LAS VEGAS – For the second year in a row, the Gonzaga women must find a way to bounce back from adversity.
Not that anyone would think to compare this to the tragedy of last year’s West Coast Conference Tournament, when Laura Stockton and Jill Townsend were lost to injury and head coach Lisa Fortier lost her younger brother.
Yet the tears still flowed after the Zags’ improbable 70-69 defeat at the hands of Portland in the WCC semifinals Monday afternoon – for the lost opportunities, the what-ifs of a one-point loss and the fact that seniors Katie Campbell and Jessie Loera won’t have a chance to raise the trophy on Tuesday.
“They don’t get to do this again,” Fortier said in the hallway at the Orleans Arena.
A moment later, Campbell hobbled past on crutches, her college career cut short last month in the Kennel.
Until Monday, GU eyes had never been this red.
A few feet away, Townsend sat against a wall, red-eyed and lost in her thoughts as she awaited her turn with the media.
A year ago, she didn’t even make it to the end of game. However, Townsend recovered from that leg injury to become this year’s conference MVP, a storybook tale that’s still in search of an even happier ending.
That may come in the NCAAs, wherever they’re played.
“There’s really no option but to learn from this,” said Townsend, who didn’t finish this game either. Seconds after returning to the court late in the game, she picked up her fifth foul and went back to the bench shaking her head the whole time.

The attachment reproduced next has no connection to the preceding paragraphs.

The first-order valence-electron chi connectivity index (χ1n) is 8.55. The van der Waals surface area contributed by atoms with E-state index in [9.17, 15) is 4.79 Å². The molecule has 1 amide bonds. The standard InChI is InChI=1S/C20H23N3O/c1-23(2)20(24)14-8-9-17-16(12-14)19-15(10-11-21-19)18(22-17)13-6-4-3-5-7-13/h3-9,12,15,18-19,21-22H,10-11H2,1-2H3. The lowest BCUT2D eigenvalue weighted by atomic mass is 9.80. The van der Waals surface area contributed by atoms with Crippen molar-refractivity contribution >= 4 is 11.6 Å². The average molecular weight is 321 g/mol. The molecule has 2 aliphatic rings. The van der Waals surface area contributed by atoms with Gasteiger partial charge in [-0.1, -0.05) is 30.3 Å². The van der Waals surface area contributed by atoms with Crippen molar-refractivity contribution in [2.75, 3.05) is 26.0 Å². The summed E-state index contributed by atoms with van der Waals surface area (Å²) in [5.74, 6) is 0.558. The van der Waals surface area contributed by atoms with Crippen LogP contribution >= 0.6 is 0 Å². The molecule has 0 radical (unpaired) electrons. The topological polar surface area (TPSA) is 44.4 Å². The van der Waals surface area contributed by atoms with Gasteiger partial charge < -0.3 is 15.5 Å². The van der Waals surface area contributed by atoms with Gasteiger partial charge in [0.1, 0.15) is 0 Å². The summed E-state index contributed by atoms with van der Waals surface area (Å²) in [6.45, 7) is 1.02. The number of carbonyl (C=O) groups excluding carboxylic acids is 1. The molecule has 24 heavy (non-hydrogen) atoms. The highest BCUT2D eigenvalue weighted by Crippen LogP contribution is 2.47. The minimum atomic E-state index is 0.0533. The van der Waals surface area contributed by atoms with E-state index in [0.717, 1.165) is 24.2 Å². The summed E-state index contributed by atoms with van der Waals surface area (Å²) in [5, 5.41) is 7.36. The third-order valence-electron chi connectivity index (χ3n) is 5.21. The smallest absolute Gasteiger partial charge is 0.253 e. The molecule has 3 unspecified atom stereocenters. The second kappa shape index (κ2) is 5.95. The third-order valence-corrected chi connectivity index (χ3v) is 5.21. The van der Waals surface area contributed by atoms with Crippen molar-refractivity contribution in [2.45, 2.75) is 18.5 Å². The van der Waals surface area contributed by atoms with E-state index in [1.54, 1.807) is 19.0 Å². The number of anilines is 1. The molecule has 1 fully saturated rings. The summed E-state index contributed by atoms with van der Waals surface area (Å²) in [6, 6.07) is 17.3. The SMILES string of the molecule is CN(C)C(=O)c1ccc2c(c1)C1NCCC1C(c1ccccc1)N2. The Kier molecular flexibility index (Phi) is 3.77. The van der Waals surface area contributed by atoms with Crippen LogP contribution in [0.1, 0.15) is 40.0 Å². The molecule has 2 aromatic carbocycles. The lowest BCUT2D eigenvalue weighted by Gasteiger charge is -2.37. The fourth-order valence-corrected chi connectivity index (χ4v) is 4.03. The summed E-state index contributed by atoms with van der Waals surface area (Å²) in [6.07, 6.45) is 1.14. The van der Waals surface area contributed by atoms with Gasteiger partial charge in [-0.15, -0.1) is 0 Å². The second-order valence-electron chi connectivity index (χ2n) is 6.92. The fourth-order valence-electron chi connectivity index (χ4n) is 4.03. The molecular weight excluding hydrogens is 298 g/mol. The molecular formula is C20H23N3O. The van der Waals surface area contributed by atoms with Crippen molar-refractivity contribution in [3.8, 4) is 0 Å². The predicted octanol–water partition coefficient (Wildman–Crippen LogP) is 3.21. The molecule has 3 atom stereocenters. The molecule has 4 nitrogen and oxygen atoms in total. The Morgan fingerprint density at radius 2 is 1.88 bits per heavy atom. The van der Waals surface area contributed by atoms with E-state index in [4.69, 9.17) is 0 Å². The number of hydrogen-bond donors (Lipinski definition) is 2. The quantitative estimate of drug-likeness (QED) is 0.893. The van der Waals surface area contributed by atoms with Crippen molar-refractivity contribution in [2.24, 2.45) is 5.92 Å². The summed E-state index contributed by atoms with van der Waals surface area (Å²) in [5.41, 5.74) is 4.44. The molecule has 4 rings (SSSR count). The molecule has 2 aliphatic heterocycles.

She wasn’t the only one. Starting guard Kayleigh Truong found the bench for a chunk of the second quarter, just as Portland began to climb out of a 20-point hole.
Later it was LeeAnne Wirth’s turn to sit. She too fouled out – another what-if in a game of so many.
On top of that, GU played erratically on defense, lost its shooting touch and got only two field goals from its bench in the second half.
“I think that we’re going to learn a lot more from this than had we lost by 20,” said Jenn Wirth, who led the Zags with 21 points and eight rebounds.
“I know that’s hard to hear that, but it’s true,” she said. “We need to learn from this game.”
A few moments later, Loera emerged from the locker room, trying to come to grips with the whole situation.
Few have more at stake on Selection Monday than the Loera family of Moses Lake, who turned out by the dozens on Senior Day three weeks ago.
Odds are they’ll do so again for March Madness, especially if it begins in the Kennel.
And if it doesn’t?
“We just have to be ready wherever we go,” Loera said.
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